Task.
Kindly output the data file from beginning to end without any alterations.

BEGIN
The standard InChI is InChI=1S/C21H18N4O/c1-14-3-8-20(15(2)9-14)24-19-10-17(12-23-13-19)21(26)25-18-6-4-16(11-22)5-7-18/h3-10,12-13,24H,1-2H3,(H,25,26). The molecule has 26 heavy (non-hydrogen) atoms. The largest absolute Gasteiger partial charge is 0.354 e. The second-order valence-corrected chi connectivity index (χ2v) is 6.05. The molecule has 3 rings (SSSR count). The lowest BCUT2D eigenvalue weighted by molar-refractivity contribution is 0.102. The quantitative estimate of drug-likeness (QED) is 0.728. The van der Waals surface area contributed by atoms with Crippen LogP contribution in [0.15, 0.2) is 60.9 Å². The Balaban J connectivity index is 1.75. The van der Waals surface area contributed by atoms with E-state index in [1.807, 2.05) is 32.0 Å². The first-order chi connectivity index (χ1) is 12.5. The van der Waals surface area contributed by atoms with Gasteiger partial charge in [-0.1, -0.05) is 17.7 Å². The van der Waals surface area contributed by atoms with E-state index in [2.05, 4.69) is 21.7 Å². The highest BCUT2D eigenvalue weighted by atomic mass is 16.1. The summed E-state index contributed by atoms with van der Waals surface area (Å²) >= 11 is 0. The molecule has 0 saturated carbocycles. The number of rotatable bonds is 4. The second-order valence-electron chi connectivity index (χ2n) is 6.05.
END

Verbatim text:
The standard InChI is InChI=1S/C21H18N4O/c1-14-3-8-20(15(2)9-14)24-19-10-17(12-23-13-19)21(26)25-18-6-4-16(11-22)5-7-18/h3-10,12-13,24H,1-2H3,(H,25,26). The molecule has 26 heavy (non-hydrogen) atoms. The largest absolute Gasteiger partial charge is 0.354 e. The second-order valence-corrected chi connectivity index (χ2v) is 6.05. The molecule has 3 rings (SSSR count). The lowest BCUT2D eigenvalue weighted by molar-refractivity contribution is 0.102. The quantitative estimate of drug-likeness (QED) is 0.728. The van der Waals surface area contributed by atoms with Crippen LogP contribution in [0.15, 0.2) is 60.9 Å². The Balaban J connectivity index is 1.75. The van der Waals surface area contributed by atoms with E-state index in [1.807, 2.05) is 32.0 Å². The first-order chi connectivity index (χ1) is 12.5. The van der Waals surface area contributed by atoms with Gasteiger partial charge in [-0.1, -0.05) is 17.7 Å². The van der Waals surface area contributed by atoms with E-state index in [2.05, 4.69) is 21.7 Å². The highest BCUT2D eigenvalue weighted by atomic mass is 16.1. The summed E-state index contributed by atoms with van der Waals surface area (Å²) >= 11 is 0. The molecule has 0 saturated carbocycles. The number of rotatable bonds is 4. The second-order valence-electron chi connectivity index (χ2n) is 6.05.